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BOE eyes honors designations

May 16, 2001

BOE eyes honors designations



By TARA REILLY

tarar@herald-mail.com

The Washington County Board of Education is considering creating three honors designations for graduation, a move that would better recognize seniors for outstanding academic achievement, according to the board's public information officer.

"Through these new designations, more students will be able to be recognized officially, rather than only two students per school receiving notice for valedictorian and salutatorian," said Public Information Officer Carol Mowen.

"Often, only hundredths or thousandths of one point separate the top students in a class of seniors, and the new designations will enable the system to recognize these high academic performers."

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The new policy would categorize high achieving students as receiving honors, high honors and highest honors at graduation. The board approved the first reading of the policy Tuesday night.

To receive highest honors, students must have a minimum 4.0 Grade Point Average, earn a Certificate of Merit diploma and complete four credits in each of the core areas of English, mathematics, science and social studies.

Students must have a minimum GPA of 3.75 and qualify for a Certificate of Merit Diploma to receive high honors, while a minimum GPA of 3.5 is required to receive honors.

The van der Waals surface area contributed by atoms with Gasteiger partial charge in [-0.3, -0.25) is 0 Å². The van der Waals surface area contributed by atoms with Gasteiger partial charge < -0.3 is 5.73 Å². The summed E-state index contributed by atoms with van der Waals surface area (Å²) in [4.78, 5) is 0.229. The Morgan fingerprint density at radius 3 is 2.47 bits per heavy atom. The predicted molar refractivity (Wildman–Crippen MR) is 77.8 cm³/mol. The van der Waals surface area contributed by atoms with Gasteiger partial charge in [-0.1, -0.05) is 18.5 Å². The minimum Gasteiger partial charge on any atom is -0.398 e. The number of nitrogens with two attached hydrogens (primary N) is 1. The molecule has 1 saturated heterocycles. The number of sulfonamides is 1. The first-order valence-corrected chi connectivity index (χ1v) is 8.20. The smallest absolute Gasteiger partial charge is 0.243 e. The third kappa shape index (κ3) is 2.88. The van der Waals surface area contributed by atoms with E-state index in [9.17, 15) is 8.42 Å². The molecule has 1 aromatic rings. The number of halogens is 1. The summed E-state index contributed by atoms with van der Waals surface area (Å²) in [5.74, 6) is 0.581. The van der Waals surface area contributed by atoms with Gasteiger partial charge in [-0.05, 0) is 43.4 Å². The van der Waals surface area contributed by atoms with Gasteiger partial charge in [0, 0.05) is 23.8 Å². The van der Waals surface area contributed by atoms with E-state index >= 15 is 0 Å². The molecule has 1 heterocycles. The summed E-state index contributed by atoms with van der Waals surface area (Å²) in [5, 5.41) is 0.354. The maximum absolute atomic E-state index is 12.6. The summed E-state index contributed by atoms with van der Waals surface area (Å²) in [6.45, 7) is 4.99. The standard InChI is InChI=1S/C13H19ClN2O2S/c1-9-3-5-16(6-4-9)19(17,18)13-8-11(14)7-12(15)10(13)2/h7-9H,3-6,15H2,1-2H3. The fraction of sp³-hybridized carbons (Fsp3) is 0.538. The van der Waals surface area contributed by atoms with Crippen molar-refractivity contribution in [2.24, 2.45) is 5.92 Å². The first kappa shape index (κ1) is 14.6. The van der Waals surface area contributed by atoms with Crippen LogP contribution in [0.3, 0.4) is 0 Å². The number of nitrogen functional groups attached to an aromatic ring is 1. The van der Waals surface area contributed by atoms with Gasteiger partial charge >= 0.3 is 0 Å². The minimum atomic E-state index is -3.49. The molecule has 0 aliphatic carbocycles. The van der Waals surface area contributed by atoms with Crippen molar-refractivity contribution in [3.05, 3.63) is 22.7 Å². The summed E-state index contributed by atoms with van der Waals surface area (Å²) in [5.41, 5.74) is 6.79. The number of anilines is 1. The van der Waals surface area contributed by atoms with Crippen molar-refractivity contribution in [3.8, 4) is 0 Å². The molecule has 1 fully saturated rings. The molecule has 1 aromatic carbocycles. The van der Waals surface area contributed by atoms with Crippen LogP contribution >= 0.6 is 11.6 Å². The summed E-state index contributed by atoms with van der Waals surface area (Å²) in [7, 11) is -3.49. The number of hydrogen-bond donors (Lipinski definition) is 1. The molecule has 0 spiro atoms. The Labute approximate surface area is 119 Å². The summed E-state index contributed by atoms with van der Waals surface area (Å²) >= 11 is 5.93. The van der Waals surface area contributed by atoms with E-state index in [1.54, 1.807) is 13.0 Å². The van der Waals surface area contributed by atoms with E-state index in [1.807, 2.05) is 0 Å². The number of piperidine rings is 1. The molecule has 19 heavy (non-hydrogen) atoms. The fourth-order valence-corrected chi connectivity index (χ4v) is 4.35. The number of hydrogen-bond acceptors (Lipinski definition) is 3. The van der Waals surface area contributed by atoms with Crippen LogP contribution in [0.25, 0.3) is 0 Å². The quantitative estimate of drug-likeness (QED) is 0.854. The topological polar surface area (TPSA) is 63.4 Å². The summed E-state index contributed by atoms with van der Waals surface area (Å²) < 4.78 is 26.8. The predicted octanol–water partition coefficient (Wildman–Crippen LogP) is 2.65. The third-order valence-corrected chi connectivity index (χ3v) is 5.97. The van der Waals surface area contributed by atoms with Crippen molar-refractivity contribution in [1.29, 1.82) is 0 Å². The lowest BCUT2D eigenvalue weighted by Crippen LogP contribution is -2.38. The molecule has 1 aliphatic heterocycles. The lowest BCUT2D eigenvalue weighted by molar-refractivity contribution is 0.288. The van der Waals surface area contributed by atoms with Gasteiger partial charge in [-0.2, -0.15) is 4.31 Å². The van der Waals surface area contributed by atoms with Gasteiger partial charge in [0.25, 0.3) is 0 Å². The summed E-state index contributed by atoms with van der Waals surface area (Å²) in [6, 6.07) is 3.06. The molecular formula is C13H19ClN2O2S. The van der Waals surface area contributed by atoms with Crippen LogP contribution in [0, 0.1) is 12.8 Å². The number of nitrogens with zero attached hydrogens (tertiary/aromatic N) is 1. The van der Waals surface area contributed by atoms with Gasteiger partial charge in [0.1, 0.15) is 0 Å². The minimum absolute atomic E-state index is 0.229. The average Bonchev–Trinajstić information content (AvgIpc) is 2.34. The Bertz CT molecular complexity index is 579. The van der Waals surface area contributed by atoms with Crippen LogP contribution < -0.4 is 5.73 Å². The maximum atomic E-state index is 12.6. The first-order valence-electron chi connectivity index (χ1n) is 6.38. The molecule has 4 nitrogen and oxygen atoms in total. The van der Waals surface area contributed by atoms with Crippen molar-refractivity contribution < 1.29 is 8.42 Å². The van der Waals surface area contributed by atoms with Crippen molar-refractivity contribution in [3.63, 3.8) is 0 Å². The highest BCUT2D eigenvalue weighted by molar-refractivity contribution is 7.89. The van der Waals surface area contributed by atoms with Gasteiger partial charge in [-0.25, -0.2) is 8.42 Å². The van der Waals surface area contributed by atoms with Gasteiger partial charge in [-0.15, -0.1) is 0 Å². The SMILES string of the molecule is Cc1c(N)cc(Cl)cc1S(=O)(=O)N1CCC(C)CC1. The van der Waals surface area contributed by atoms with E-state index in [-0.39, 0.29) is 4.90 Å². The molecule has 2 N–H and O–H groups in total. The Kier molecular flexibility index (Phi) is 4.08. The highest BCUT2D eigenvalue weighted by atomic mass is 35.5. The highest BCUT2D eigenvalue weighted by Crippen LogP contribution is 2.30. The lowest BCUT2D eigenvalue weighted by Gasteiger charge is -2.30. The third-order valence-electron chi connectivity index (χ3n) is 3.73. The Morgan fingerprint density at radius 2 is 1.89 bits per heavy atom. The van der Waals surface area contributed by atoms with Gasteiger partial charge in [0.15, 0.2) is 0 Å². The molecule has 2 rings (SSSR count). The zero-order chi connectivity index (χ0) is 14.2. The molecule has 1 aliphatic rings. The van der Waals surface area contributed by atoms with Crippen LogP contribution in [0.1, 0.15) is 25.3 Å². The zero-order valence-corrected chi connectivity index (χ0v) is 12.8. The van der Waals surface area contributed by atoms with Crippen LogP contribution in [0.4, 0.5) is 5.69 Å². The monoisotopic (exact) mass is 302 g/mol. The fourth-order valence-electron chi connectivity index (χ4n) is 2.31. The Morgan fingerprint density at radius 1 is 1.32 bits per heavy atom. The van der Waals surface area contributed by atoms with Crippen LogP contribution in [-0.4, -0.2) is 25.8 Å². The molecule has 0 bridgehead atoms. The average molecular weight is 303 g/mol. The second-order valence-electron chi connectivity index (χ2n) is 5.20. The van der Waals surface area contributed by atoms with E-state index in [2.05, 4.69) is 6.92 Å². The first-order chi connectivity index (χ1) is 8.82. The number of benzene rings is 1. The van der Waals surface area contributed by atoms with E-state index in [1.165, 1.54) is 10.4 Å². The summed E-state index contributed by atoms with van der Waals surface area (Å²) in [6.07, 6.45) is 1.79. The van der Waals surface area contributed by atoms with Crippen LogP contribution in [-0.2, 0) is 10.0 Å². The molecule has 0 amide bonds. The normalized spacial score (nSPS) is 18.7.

The Certificate of Merit Diploma requires students to meet criteria above the traditional Maryland High School Diploma.

Mowen said the new policy also allows special education students to receive high and highest honors if they have earned a Maryland Certificate of Merit diploma. High achieving special education students who have earned a Maryland High School Certificate would only qualify for honors.

"I support this policy..." said School Board Vice President Bernadette Wagner. "I think that it would encourage senior students to make the most of that senior year. It would give more meaning to the senior year's academic requirements."

Linda Fernandez, the board's director of curriculum, said the public can contact board members and school staff with comments.

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